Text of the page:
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In case and Unless

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In case

'In case' is used to express the possibility of something happening. It is used to express the idea of doing something to avoid a problem later on. It can also give a reason for an action.

I'll take an umbrella in case it rains. (there is a possibility that it will rain – it is not raining now – I think it is a good idea to take an umbrella)
Notice that the verb after 'in case' is in a present tense even though the time is a future time. Present tenses are used with 'in case' to express a 'possible future'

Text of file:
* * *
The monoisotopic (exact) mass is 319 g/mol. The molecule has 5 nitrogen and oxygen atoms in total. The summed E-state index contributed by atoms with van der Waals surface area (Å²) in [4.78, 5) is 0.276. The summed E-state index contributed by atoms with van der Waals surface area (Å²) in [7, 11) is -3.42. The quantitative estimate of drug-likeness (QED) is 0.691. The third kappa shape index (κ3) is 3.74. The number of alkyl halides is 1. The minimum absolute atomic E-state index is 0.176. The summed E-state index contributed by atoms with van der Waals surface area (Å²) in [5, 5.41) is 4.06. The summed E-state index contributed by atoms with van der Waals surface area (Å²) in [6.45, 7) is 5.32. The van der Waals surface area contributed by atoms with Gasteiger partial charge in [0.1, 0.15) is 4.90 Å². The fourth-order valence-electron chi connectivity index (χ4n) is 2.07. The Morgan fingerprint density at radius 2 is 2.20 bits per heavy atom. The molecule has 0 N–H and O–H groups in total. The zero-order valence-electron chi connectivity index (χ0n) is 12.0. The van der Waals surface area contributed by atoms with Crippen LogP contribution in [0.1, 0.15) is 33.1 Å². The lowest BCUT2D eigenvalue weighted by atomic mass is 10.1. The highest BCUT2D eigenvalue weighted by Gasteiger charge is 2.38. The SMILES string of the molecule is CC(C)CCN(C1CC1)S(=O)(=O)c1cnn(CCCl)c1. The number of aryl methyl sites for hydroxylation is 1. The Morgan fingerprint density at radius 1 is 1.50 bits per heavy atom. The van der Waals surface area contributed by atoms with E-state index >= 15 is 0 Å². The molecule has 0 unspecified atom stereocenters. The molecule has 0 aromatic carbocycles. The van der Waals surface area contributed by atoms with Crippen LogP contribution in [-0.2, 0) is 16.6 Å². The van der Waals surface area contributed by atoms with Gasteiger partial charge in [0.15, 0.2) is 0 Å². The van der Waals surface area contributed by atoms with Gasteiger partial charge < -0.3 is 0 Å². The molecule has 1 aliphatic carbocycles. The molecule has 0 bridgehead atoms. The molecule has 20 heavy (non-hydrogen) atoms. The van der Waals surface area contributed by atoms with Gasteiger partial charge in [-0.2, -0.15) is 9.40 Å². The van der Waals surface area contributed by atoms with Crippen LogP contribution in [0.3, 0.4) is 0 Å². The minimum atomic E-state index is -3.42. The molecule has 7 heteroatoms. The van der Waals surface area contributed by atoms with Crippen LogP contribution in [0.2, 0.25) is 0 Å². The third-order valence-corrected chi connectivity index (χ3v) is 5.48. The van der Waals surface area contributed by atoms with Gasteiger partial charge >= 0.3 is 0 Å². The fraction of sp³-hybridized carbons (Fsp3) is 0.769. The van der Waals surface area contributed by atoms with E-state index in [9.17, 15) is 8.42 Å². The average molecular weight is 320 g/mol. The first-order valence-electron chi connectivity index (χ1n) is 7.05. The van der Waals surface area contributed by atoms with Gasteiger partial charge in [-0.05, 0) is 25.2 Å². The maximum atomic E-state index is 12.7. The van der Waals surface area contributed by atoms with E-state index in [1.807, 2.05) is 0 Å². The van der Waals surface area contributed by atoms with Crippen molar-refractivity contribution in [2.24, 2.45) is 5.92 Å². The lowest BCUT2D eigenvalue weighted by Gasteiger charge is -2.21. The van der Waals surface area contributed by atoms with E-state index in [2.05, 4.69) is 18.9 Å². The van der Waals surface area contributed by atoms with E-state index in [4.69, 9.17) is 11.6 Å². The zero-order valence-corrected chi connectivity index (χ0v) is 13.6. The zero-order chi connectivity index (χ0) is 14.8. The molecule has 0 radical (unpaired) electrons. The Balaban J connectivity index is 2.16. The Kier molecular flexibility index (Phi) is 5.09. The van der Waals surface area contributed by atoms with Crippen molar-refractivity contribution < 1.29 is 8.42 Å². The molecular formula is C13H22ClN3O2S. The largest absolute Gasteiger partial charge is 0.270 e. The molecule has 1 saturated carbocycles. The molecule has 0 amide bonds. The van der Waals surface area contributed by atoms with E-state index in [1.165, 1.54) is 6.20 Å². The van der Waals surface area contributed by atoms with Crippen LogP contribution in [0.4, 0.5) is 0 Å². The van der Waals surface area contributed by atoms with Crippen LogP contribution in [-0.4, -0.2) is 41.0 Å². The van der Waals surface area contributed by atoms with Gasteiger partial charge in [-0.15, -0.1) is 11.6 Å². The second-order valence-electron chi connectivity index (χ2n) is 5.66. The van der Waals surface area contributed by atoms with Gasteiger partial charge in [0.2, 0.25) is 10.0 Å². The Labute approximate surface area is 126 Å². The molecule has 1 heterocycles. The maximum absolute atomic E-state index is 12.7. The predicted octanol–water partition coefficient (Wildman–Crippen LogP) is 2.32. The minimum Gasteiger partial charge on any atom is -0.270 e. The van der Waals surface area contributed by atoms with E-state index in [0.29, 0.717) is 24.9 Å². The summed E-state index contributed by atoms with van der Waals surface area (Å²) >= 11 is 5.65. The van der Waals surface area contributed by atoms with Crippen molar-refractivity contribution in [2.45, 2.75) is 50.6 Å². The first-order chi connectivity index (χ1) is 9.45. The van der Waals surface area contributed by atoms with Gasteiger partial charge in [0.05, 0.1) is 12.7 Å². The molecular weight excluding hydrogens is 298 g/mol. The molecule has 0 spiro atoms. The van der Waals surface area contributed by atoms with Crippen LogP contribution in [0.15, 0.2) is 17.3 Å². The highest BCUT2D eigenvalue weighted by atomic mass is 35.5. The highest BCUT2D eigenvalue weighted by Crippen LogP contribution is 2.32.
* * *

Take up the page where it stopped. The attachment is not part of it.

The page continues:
In case + of

'In case + of' means 'if there is'
In case of emergency, call this number. (If there is an emergency, call this number.)

Unless

Unless means 'except if' or 'only if'. Unless replaces 'if + a negative verb':
Sarah won't come unless you invite Peter.
Sarah will only come if you invite Peter.
Sarah won't come if you don’t invite Peter.

We'll spend the day at the park unless it rains.
If it doesn’t rain we'll spend the day at the park.
If it rains, we won't spend the day at the park.

Lesson by Tristan, teacher at EC Malta English school

Now use either 'in case' or 'unless' in the following:

  • 1. Peter won’t call you _ you ask him to.



  • 2. Take the spare key _ I am still out when you get back.



  • 3. Don’t forget to keep the receipt _ you need it later.



  • 4. _ a fire do not use the lifts.



  • 5. Maria won’t speak to you _ you apologise for what you did.



  • 6. The batteries won’t last long _ you charge them properly.



  • 7. Here’s a number you can call _ an emergency.



  • 8. Take your driving license _ you need to rent a car.